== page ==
Granite is rock-hard, literally. It’s second only to diamond in terms of the hardness of natural materials. When properly installed, it will be the last countertop you ever need. If you replace it down the road, it will be because you want to and not because you have to. It resists chipping, scratching and cracking. Because of their hardness, granite counters are also heat resistant.   If you do manage to chip or crack the granite, it is a relatively easy thing to fix, depending on the severity of the damage.  While it’s not recommended, if you occasionally set a hot pan or tray directly on the countertop, it won’t damage it the way it would laminate, wood and other softer materials.

Solid Surface

Solid-surface countertops also eliminate much of the hassle of upkeep. They’re easy to repair, resist stains and scratches, and require little to no maintenance.

Perhaps the most endearing quality of solid-surface countertops is the fact that the material can be cut, carved, cast and formed—without any visible seams—to the shape of your choice. This means homeowners can integrate design features like a sink or backsplash while at the same time eliminating those tiny but pesky gaps (where the counter meets the sink or the wall). This means water, crumbs, and bacteria won’t have a place to hide on them.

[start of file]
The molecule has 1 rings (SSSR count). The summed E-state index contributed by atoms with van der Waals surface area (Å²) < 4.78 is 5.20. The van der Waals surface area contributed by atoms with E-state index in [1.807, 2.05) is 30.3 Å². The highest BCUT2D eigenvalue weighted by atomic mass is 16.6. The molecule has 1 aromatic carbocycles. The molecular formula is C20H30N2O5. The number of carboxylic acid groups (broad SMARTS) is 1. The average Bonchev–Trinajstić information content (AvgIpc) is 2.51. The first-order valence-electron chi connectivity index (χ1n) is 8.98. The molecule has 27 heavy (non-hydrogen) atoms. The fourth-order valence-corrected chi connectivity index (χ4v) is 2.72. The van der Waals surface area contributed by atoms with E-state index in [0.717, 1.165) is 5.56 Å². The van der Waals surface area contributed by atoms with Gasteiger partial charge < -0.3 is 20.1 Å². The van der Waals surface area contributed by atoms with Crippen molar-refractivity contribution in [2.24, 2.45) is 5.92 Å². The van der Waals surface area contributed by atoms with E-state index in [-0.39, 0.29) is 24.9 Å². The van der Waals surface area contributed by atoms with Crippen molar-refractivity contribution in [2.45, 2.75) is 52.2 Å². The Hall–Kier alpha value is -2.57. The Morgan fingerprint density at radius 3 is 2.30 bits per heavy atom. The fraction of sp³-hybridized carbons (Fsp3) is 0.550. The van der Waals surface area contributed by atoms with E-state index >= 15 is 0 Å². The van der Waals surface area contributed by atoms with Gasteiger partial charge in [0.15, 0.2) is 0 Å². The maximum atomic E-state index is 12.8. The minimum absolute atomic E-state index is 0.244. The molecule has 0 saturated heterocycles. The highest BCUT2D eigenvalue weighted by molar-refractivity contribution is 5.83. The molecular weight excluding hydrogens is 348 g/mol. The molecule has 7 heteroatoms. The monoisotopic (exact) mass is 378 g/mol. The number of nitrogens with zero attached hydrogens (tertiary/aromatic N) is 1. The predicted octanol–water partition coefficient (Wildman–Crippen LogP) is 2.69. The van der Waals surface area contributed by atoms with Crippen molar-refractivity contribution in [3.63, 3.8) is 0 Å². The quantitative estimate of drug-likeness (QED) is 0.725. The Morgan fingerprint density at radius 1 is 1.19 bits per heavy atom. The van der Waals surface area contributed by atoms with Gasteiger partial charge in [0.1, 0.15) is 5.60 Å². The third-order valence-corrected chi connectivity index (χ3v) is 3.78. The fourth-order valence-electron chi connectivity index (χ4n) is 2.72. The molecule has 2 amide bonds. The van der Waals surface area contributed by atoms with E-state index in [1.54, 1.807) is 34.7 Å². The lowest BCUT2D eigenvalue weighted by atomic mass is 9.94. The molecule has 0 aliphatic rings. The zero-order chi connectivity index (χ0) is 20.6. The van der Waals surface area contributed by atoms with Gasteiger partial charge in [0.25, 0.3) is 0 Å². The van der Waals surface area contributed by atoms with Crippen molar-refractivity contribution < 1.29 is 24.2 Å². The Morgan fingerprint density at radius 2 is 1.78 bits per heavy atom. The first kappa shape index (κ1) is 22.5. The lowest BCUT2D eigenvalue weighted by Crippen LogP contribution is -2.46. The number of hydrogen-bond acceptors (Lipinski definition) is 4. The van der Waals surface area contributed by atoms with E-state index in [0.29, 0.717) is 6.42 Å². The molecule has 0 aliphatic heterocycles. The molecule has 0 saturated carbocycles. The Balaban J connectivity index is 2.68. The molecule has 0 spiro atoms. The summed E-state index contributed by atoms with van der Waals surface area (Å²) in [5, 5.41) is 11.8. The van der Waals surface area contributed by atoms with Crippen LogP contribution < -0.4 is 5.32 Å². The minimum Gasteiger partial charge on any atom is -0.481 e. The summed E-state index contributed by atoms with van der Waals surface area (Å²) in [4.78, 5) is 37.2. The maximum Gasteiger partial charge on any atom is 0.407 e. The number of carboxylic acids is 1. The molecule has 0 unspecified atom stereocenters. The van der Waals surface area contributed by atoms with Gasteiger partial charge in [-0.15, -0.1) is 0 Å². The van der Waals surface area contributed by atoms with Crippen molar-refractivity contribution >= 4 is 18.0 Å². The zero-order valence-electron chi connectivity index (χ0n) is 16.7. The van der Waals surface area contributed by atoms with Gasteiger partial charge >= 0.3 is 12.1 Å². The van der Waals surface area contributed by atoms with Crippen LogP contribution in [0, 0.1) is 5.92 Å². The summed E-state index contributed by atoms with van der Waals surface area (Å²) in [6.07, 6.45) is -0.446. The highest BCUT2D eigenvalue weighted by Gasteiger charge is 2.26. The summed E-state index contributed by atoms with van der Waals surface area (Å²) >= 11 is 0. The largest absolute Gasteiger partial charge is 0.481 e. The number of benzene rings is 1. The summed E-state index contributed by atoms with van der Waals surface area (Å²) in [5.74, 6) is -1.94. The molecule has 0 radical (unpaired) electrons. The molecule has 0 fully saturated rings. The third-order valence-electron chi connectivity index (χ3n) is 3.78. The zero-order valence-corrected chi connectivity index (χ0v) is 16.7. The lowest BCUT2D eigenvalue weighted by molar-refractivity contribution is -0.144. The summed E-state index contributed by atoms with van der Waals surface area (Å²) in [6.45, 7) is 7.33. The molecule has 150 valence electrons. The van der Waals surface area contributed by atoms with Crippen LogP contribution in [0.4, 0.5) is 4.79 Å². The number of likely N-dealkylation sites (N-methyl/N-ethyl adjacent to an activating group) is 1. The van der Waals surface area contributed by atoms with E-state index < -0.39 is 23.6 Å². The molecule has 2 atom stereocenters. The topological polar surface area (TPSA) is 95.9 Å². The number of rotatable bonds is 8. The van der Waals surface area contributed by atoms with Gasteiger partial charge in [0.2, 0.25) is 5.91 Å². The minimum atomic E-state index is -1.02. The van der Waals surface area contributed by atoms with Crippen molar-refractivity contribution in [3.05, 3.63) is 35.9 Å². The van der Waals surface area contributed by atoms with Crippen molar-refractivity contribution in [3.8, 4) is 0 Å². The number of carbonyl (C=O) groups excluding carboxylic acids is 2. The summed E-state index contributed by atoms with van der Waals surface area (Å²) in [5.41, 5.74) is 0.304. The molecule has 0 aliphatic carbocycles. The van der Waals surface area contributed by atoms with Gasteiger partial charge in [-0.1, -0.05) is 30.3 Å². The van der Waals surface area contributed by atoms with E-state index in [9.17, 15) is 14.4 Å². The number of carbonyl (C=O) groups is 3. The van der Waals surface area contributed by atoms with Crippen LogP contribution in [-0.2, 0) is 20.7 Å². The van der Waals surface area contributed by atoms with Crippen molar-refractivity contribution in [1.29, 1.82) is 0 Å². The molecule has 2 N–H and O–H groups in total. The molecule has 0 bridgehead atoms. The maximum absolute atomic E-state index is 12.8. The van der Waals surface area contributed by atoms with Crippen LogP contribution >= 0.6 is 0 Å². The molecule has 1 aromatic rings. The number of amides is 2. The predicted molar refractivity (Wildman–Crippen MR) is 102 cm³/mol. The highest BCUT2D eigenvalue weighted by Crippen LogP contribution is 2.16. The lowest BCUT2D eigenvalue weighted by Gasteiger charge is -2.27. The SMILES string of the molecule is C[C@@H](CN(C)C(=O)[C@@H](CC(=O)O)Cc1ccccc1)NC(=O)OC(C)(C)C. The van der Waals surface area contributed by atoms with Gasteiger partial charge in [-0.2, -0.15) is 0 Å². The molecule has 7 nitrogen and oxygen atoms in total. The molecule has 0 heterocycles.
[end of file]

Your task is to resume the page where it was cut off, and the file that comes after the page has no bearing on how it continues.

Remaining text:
Soapstone is a metamorphic rock with soapy-feel surface. Soapstone is natural stone as like granite quarried that is also extracted from mines. Soapstone has the composition of the mineral talc in a great amount of concentration. This makes it soft and unlike other countertops.

As the soapstone carries a higher percentage of quartz that is why it is typically used as countertops. They are also temperature resistible and they are perfect for kitchen countertops.